Sunday, March 16, 2014

HSF #5: Bodice Challenge: Men's 1830s-40s Roll Collar Waistcoat (from hell)

Warning, gentle readers, the story that follows is not for the faint of heart. Blood will be shed. Ladies of delicate sensibilities should cover their ears lest they hear words only suitable for a gathering of uncouth gentlemen.

It started with Reconstructing History pattern RH 927.  Jay needed a waistcoat for 221BCon in  the beginning of April and it was about time I sewed something for him again.  Plus, fitting would be easier and faster on him than on myself.  (Plus there is the corset problem that I still need to solve) And a trimly fitted waistcoat is sort of like the equivalent of a bodice for a gentleman, so it's not stretching the parameters of the challenge too too much...

We found some fun silk with a bee pattern that Jay really liked.

It was dupioni, but it didn't have a lot of slubs and while I can't document any extant examples of bees patterning fabric for the 1840s, the bees do call to mind the passion for Natural History of the era and I like to think that the fabric is, at the least, not wildly inappropriate.

Jay's measurements put him at a 38 for the pattern, but being paranoid from my own experiences with patterns, I cut the mockup in the 40 just in case.

Sure enough he was a 38 but the mockup was rolling oddly at the base of his neck.  My men's fitting experience is minimal and rusty and I was at a loss how to adjust for that. It took the hive mind of the helpful Sewing Sisters to tell me I needed to actually let out the seam a bit and lower the neck curve a little.  Doing that, taking in the sides and shoulders from the 40 to the 38 and adding 3 inches to the length gave me a second mockup I was pleased with, so I cut the fashion fabric.

 Samuel L Catson  "helping" me cut out the fabric.  
I swear this cat was a tailor in another life.

The first few steps went together well enough, but reading through the directions, I really felt like I wanted a full lining rather than a half, just for a tidier finish on the armholes.  In retrospect, I think I should have chosen a slightly lighter fabric for the lining, especially for a full lining.  The cotton I was using added some thickness that was nice for the body of the front, but a little too much bulk for my taste.  I also think that I would choose a fabric much closer to the fashion fabric next time.  The black lining against the gold brought any imperfection in rolled edges into sharp relief.  

Trying it on Jay at this point made me realize that perhaps I had fitted it just a little too well since it was definitely snug.  (and he said he'd lost 4 lbs since the mockup)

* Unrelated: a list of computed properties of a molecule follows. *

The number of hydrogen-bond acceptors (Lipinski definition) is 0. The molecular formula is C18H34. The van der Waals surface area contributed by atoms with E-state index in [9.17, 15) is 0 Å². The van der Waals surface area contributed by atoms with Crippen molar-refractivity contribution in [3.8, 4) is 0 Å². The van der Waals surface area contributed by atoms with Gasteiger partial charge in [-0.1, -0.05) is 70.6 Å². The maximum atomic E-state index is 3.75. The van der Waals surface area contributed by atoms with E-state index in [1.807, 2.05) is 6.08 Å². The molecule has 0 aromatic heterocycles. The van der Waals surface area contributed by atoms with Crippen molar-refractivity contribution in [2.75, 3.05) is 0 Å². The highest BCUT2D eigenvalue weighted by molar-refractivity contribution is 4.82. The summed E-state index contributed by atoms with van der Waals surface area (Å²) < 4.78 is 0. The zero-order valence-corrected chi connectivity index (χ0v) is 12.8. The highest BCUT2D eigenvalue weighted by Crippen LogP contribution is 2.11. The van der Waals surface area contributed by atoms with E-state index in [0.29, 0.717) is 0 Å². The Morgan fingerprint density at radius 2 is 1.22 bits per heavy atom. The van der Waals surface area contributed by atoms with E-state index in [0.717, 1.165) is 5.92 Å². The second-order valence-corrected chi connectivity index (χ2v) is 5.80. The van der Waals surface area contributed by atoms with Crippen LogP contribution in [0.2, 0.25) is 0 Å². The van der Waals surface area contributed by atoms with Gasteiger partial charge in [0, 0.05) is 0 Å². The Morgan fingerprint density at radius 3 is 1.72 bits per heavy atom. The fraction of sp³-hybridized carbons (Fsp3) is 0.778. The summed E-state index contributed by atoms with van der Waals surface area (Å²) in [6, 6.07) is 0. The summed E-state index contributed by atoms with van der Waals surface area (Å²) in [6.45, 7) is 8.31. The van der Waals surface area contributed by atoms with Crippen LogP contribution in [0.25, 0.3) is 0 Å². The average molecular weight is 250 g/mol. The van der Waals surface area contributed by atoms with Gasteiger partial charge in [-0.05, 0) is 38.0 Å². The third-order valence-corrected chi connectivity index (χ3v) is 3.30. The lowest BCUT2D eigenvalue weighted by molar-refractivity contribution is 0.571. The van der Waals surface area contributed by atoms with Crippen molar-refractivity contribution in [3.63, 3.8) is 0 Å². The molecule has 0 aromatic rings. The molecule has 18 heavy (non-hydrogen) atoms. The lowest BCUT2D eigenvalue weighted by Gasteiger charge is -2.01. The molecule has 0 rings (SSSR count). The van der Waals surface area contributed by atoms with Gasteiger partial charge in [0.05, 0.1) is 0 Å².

But I still thought there was enough allowance for buttons and I was pretty pleased with how it was turning out.  (Insert vaguely ominous music here)

Then  came  the welt pockets.  My advisor in college hated welt pockets and I have to admit I kept hearing him in my head cussing about them and I was pretty paranoid. But the instructions seemed like they made sense and I was feeling really good about things...

 So far so good

Except that after making the incision and folding the welt up, there was a definite gap on one side.

 Eek.  Houston, we have a problem

Still, after some steam and adjustment while it was on a dummy rather than flat, it came out adequately.

Not the best welt pocket in the world,  but acceptable for a first attempt and I think I learned enough to make the next set better.

OK, I am cooking with gas now, all I have is the collar and the finish work.  I will even manage to be EARLY on completing the challenge. (Insert music suitable for the serial killer is sneaking up right behind the unsuspecting heroine)  And here is where it All. Fell. Apart.

I'd read through the directions for the collar at least half a dozen times during the course of the previous steps and they made no sense whatsoever to me. Still, I'd managed the welt pockets using the RH directions, and I could see where the lapels should lay from the front of the waistcoat, so I would just follow the directions and trust that they would give me the end result of the rolled collar. After having to cut a second set of collar pieces (totally my fault.) and pinning it about 4 different ways to try and figure out what the directions were trying to get across, I ended up with this.

Houston, we have an even bigger problem

At some point I even called the RH help line, but despite it being within the hours on their website, no one answered.  So I sent an email to their info address but wasn't holding my breath.  I'd sent several emails with other questions to that address previously and never got an answer.  I seriously thought about posting my question their facebook page, but decided that if I was completely missing an obvious solution I didn't really want to look quite THAT foolish on facebook.

But I was not going to let this @#$#%ing pattern defeat me.   Draping is not in my skillset, but, looking at the waistcoat in progress on the dummy, I noticed that if I folded the collar pattern piece on the grain marking and placed that up to the front edge of where the collar hit, it pretty much filled up the missing space.  (Note the words "pretty much" here.  They will become important later)

So I drafted a new and significantly longer collar and was once again off and running.

Collar pattern v2

I was running a little TOO fast, I guess,  because this is about the time I managed to run the sewing machine needle into my finger and break it off, inciting some colorful profanity and a brief stop for peroxide, neosporin and a Hello Kitty bandaid.  (and for the record, no, we don't have kids)